Community Educator Career

Job Description: Provide and manage health education programs that help individuals, families, and their communities maximize and maintain healthy lifestyles. Collect and analyze data to identify community needs prior to planning, implementing, monitoring, and evaluating programs designed to encourage healthy lifestyles, policies, and environments. May serve as a resource to assist individuals, other healthcare workers, or the community, and may administer fiscal resources for health education programs.

*A job as a Community Educator falls under the broader career category of Health Educators. The information on this page will generally apply to all careers in this category. We are still seeking more specific information about this career from experts in this field. If you can provide us with more information, .

Is Community Educator the right career path for you?
Take the MyMajors Quiz and find out if it fits one of your top recommended majors!

Community Educator Career

What skills are required for Community Educators?

Importance Skills
  Speaking - Talking to others to convey information effectively.
  Active Listening - Giving full attention to what other people are saying, taking time to understand the points being made, asking questions as appropriate, and not interrupting at inappropriate times.
  Writing - Communicating effectively in writing as appropriate for the needs of the audience.
  Reading Comprehension - Understanding written sentences and paragraphs in work related documents.
  Critical Thinking - Using logic and reasoning to identify the strengths and weaknesses of alternative solutions, conclusions or approaches to problems.
  Social Perceptiveness - Being aware of others' reactions and understanding why they react as they do.
  Time Management - Managing one's own time and the time of others.
  Learning Strategies - Selecting and using training/instructional methods and procedures appropriate for the situation when learning or teaching new things.
  Instructing - Teaching others how to do something.
  Service Orientation - Actively looking for ways to help people.
  Operations Analysis - Analyzing needs and product requirements to create a design.
  Coordination - Adjusting actions in relation to others' actions.
  Persuasion - Persuading others to change their minds or behavior.
  Active Learning - Understanding the implications of new information for both current and future problem-solving and decision-making.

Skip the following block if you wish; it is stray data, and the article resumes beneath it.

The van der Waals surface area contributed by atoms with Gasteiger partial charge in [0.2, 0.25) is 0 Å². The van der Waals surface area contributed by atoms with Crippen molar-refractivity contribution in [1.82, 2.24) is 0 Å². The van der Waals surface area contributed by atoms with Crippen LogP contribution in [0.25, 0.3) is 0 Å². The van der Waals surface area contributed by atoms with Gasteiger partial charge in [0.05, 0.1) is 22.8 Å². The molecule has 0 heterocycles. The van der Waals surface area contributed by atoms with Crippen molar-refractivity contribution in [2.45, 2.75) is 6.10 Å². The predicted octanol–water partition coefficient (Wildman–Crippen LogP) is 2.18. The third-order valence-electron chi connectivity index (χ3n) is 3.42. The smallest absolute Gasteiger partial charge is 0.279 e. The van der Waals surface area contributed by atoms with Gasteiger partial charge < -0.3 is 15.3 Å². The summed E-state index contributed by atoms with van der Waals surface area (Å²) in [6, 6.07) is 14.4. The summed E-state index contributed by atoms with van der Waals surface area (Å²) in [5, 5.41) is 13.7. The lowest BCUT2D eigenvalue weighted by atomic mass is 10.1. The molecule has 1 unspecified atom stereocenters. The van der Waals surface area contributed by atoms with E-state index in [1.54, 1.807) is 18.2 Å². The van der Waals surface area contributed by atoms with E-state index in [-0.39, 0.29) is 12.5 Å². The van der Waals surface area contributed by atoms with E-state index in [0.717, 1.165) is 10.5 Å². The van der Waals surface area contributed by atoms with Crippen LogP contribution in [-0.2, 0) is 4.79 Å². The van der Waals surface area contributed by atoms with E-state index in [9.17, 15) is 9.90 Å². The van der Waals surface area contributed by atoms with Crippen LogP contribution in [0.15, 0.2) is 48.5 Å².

Judgment and Decision Making - Considering the relative costs and benefits of potential actions to choose the most appropriate one.
  Monitoring - Monitoring/Assessing performance of yourself, other individuals, or organizations to make improvements or take corrective action.
  Complex Problem Solving - Identifying complex problems and reviewing related information to develop and evaluate options and implement solutions.
  Management of Personnel Resources - Motivating, developing, and directing people as they work, identifying the best people for the job.
  Negotiation - Bringing others together and trying to reconcile differences.
  Science - Using scientific rules and methods to solve problems.
  Systems Analysis - Determining how a system should work and how changes in conditions, operations, and the environment will affect outcomes.
  Systems Evaluation - Identifying measures or indicators of system performance and the actions needed to improve or correct performance, relative to the goals of the system.
  Operation Monitoring - Watching gauges, dials, or other indicators to make sure a machine is working properly.

What knowledge is needed to be a Community Educator?

Importance Knowledge
  Customer and Personal Service - Knowledge of principles and processes for providing customer and personal services. This includes customer needs assessment, meeting quality standards for services, and evaluation of customer satisfaction.
  Education and Training - Knowledge of principles and methods for curriculum and training design, teaching and instruction for individuals and groups, and the measurement of training effects.
  Psychology - Knowledge of human behavior and performance; individual differences in ability, personality, and interests; learning and motivation; psychological research methods; and the assessment and treatment of behavioral and affective disorders.